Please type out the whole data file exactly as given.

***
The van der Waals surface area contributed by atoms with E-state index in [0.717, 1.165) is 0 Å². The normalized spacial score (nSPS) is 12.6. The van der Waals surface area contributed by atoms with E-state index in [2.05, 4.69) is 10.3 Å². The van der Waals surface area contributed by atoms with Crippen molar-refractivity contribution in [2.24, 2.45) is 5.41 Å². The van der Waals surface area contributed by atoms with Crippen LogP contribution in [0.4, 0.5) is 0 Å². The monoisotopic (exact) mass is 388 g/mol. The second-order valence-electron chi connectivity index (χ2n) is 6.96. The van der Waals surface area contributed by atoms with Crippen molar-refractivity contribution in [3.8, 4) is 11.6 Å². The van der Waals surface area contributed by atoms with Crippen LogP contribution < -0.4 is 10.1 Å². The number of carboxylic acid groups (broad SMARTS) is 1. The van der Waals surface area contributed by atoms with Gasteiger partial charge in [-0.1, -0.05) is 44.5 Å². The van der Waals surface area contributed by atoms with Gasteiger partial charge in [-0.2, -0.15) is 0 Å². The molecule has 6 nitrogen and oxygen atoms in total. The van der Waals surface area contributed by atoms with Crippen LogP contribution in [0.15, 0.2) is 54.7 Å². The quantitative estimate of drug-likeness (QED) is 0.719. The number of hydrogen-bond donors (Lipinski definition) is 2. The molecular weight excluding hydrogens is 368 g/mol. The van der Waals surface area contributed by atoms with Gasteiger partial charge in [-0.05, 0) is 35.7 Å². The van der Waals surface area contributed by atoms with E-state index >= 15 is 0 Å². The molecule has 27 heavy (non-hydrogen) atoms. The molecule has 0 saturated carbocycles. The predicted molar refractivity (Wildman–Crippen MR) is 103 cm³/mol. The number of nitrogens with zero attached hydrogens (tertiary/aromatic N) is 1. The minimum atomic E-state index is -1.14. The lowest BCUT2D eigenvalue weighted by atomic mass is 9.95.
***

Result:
The van der Waals surface area contributed by atoms with E-state index in [0.717, 1.165) is 0 Å². The normalized spacial score (nSPS) is 12.6. The van der Waals surface area contributed by atoms with E-state index in [2.05, 4.69) is 10.3 Å². The van der Waals surface area contributed by atoms with Crippen molar-refractivity contribution in [2.24, 2.45) is 5.41 Å². The van der Waals surface area contributed by atoms with Crippen LogP contribution in [0.4, 0.5) is 0 Å². The monoisotopic (exact) mass is 388 g/mol. The second-order valence-electron chi connectivity index (χ2n) is 6.96. The van der Waals surface area contributed by atoms with Crippen molar-refractivity contribution in [3.8, 4) is 11.6 Å². The van der Waals surface area contributed by atoms with Crippen LogP contribution < -0.4 is 10.1 Å². The number of carboxylic acid groups (broad SMARTS) is 1. The van der Waals surface area contributed by atoms with Gasteiger partial charge in [-0.1, -0.05) is 44.5 Å². The van der Waals surface area contributed by atoms with Gasteiger partial charge in [-0.2, -0.15) is 0 Å². The molecule has 6 nitrogen and oxygen atoms in total. The van der Waals surface area contributed by atoms with Crippen LogP contribution in [0.15, 0.2) is 54.7 Å². The quantitative estimate of drug-likeness (QED) is 0.719. The number of hydrogen-bond donors (Lipinski definition) is 2. The molecular weight excluding hydrogens is 368 g/mol. The van der Waals surface area contributed by atoms with Gasteiger partial charge in [-0.05, 0) is 35.7 Å². The van der Waals surface area contributed by atoms with E-state index >= 15 is 0 Å². The molecule has 27 heavy (non-hydrogen) atoms. The molecule has 0 saturated carbocycles. The predicted molar refractivity (Wildman–Crippen MR) is 103 cm³/mol. The number of nitrogens with zero attached hydrogens (tertiary/aromatic N) is 1. The minimum atomic E-state index is -1.14. The lowest BCUT2D eigenvalue weighted by atomic mass is 9.95.